Monday, December 29, 2008

Rails and Merb -- Better Together?

After my quick interview with Yehuda and Kevin the other day. I wanted to post a couple more points of view. David Heinemeier Hansson (@d2h) and Jeremy McAnally (@jeremymcanally) were good enough to weigh in as well.

What kinds of benefits do you think the Rails and Merb communities will see from this merger?

DHH We get to join the best ideas into Rails and make those ideas available to a much larger audience. We also get a bigger, better team for pushing Rails forward.

Jeremy I think this can only be good for the two communities. Bringing Merb's sensibilities to a large, mature codebase will not only open up a lot for the framework technically, but I honestly think we'll see a lot of innovation and, dare I say, *synergy* between the two cultures. There's been a lot of squawking about monoculture this or competition that, but honestly I think we'll see a lot more come out of working together rather than arguing with one another.

I have my own apprehensions about adding someone to the core team who isn't actually *using* Rails every day. One of the biggest wins for Rails was the fact that was and still largely is extracted from working code changes, additions, and extensions from working production code. Adding people to the team who aren't "practitioners" will create a slightly different dynamic I think, but I'm not sure if it'll end up being a good or a bad thing. I trust Yehuda is a very competent Ruby programmer, so I don't doubt that the code will be good, I just think the perspective may not be the same.

The competition for the top spot in the Ruby Web Framework space has been good for everyone. What's going to happen now that the two big fish represent one, even bigger, fish?

Jeremy As for non-Rails web frameworks, I don't think it means much. Frameworks such as Sinatra, Ramaze, Mack, and so on all have something fundamentally different to offer technically, whereas Merb and Rails were very technically similar in their goals. This similarity is why it makes sense to merge Merb and Rails, but it's also why it won't affect the other frameworks.

DHH You should look as competition being much larger than just the Ruby sphere. There are a TON of choices in this world to do web-based software. Everything from .NET to J2EE to PHP. In that picture, Rails is still a comparably small fish.

Where else in Rubyspace do you think this kind of merger would be possible and helpful?

Jeremy I'd like to see the ORM's become a little more singular. I'm hoping something like Active Relation or (a much simpler version of) Sequel or Ambition will create a Rack-like interface for ORM's to hook into so we can have different DSL's on top of a core that's super fast and tight.

I'd also like to see a merge in the realm of these extension libraries. There's Active Support, facets, extlib, this, that, etc. etc. that all do basically the same thing on one scale or another. Ideally we'd have some sort of core library that lazy loads/installs each piece or something so you don't have to have a gigantically huge library but still get the same functionality. Having a ton of hands working on these libraries will speed them up and make them more efficient.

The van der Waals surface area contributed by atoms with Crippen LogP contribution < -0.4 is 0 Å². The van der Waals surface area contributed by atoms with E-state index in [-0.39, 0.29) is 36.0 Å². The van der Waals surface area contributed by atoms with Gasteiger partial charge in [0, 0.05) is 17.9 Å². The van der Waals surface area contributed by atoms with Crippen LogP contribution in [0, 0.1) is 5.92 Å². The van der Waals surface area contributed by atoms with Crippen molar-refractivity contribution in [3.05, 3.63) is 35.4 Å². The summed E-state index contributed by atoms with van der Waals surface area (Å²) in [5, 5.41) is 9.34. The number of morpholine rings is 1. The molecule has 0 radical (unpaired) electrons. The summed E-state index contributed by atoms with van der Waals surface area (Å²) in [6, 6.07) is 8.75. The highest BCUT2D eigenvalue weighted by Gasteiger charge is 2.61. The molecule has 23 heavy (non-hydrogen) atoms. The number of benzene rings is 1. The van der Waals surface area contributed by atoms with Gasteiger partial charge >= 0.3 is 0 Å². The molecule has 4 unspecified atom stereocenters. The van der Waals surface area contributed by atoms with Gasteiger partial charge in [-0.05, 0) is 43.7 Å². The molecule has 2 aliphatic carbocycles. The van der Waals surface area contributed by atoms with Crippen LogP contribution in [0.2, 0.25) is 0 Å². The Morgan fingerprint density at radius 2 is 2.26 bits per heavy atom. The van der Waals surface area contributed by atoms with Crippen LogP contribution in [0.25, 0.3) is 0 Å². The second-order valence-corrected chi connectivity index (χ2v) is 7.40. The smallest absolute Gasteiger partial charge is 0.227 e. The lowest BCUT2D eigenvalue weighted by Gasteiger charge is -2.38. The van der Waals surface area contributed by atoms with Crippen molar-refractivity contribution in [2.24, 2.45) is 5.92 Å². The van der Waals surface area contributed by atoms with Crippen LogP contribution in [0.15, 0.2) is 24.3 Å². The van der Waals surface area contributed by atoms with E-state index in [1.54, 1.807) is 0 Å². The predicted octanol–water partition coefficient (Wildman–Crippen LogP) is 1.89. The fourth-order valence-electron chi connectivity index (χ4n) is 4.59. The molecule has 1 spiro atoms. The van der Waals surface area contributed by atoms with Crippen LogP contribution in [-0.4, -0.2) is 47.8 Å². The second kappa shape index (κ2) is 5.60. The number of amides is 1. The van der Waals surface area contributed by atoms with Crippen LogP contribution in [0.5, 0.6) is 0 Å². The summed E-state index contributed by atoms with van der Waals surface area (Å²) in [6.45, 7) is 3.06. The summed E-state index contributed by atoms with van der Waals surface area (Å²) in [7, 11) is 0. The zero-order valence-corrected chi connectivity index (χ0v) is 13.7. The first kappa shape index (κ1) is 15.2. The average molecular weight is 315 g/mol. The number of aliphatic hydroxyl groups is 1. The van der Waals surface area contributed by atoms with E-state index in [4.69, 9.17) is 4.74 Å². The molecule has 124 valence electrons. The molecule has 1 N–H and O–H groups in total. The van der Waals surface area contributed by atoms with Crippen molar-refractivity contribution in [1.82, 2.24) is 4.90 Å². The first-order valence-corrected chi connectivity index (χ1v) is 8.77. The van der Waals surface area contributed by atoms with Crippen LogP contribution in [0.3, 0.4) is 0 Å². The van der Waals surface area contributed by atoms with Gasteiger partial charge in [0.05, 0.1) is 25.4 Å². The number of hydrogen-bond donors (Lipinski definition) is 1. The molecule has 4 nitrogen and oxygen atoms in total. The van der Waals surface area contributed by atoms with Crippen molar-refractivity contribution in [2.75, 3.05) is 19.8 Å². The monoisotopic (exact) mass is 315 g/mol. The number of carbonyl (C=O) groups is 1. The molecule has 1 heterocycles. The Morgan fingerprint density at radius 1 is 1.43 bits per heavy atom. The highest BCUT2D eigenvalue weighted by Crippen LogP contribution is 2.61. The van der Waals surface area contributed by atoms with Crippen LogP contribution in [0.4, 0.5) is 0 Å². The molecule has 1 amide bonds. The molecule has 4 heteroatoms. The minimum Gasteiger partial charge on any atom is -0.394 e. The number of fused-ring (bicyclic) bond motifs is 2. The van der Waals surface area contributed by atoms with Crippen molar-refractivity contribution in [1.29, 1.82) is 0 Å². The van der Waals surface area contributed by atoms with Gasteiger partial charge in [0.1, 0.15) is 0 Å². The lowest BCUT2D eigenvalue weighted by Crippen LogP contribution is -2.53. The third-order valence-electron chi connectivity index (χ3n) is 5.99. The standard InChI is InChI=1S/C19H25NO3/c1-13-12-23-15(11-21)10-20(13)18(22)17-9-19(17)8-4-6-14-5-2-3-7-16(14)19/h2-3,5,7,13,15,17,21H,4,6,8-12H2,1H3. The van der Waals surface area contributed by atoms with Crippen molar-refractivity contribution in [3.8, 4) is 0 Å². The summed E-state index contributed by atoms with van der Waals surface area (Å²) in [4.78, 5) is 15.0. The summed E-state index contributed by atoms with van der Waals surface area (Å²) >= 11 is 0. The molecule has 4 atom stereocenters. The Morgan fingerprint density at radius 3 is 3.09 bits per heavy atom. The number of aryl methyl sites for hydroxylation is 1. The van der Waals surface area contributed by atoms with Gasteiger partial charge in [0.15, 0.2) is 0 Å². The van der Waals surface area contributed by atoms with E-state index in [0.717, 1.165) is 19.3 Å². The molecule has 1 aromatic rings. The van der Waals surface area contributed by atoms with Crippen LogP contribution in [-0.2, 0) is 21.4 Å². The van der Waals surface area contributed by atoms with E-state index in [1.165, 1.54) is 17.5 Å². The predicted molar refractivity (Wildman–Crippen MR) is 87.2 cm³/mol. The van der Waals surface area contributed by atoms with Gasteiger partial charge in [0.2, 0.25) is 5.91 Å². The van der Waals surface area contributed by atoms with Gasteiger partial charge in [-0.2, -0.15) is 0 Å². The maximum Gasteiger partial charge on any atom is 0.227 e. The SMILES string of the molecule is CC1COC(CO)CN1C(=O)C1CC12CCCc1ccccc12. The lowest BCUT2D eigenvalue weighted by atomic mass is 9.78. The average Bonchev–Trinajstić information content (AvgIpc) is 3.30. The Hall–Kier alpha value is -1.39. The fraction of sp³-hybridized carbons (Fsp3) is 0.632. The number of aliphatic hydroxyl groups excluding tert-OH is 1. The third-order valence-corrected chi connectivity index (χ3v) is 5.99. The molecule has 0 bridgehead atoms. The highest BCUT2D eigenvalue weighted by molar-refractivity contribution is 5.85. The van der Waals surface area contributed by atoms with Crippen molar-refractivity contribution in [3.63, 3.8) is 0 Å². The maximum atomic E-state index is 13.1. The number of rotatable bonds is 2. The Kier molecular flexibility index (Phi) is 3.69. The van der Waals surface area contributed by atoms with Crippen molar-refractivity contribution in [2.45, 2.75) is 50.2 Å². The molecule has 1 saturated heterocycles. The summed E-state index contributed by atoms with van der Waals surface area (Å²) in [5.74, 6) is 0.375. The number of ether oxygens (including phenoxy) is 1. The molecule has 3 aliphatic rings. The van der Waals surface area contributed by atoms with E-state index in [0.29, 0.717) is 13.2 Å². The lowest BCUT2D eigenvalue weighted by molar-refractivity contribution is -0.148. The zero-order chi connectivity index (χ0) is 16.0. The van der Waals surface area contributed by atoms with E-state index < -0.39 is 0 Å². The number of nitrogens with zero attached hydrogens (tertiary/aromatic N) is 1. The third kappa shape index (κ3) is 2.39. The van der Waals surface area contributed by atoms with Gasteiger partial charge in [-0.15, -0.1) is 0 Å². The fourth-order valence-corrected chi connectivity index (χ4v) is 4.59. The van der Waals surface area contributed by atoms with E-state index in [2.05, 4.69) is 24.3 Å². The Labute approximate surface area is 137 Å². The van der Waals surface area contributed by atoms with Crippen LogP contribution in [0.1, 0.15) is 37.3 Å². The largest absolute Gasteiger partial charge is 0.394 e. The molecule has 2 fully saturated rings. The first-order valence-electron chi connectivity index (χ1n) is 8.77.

Anonymous said...

Can someone explain what Jeremy's problem with Yehuda is? He doesn't say anything terribly egregious here, but for a while now he's been following him around (virtually, of course) and laying seeds of doubt, or even outright bashing him.

I've seen nothing about this or in retaliation from Yehuda.. so what's Jeremy's problem??

All I know is, Yehuda cranks out code, at a rate I'd lose my wife over if I tried. It's good for Ruby and it's good for my business. Jeremy's odd negative agenda leaves a bad taste in my mouth :(

Mr. Neighborly said...

Erm, I don't have a bad attitude towards him at all. And commenting on him here and in one other blog entry doesn't really qualify as "following him around."

I'm not sure why my comment is somehow out of line here. My main concern is that there will be friction between "the full time guy" and "the guys who are using Rails to build apps for clients and such." It may be unfounded, but I could see some scrapes and hard discussions about features, etc. piking up due to the different perspectives.

It'll be a great thing to have him on the team (as we've already seen). I know Yehuda is super smart and merb-core is total proof that he has a commitment to excellent, clean code. I don't see how commenting on the possibility of it changing how the core team operates and the likelihood of implementation differences is somehow "negative"...?

Anonymous said...

@Jeremy It's pretty easy to interpret your remark as "he can write good code, but can he write a good web framework?" To which the answer is, "well, yes, good enough that you guys want his work, anyway"

Anonymous said...

Yeah, I've kinda got the same impression, with Jeremy and Yehuda.

"I have my own apprehensions about adding someone to the core team who isn't actually *using* Rails every day." and then "I'm not sure if it'll end up being a good or a bad thing."

If you read between the lines, it reads "I think it might have been bad to add Yehuda to the core team". Given this isn't the first time he's said something which could be inferred as negative, it feels like this is a safe assumption to make.

With reading Jeremy's comment, perhaps it was a poor choice of words? Dunno..

Anonymous said...

is there an expected release date for rails 3? will it continue to be something i can use ootb with apache & passenger?

for the bored/curious, i am a former professional rails/merb dev. i left for a java/php job that paid a lot more and is at a nicer company. i would love to continue to use rails/merb for my personal projects.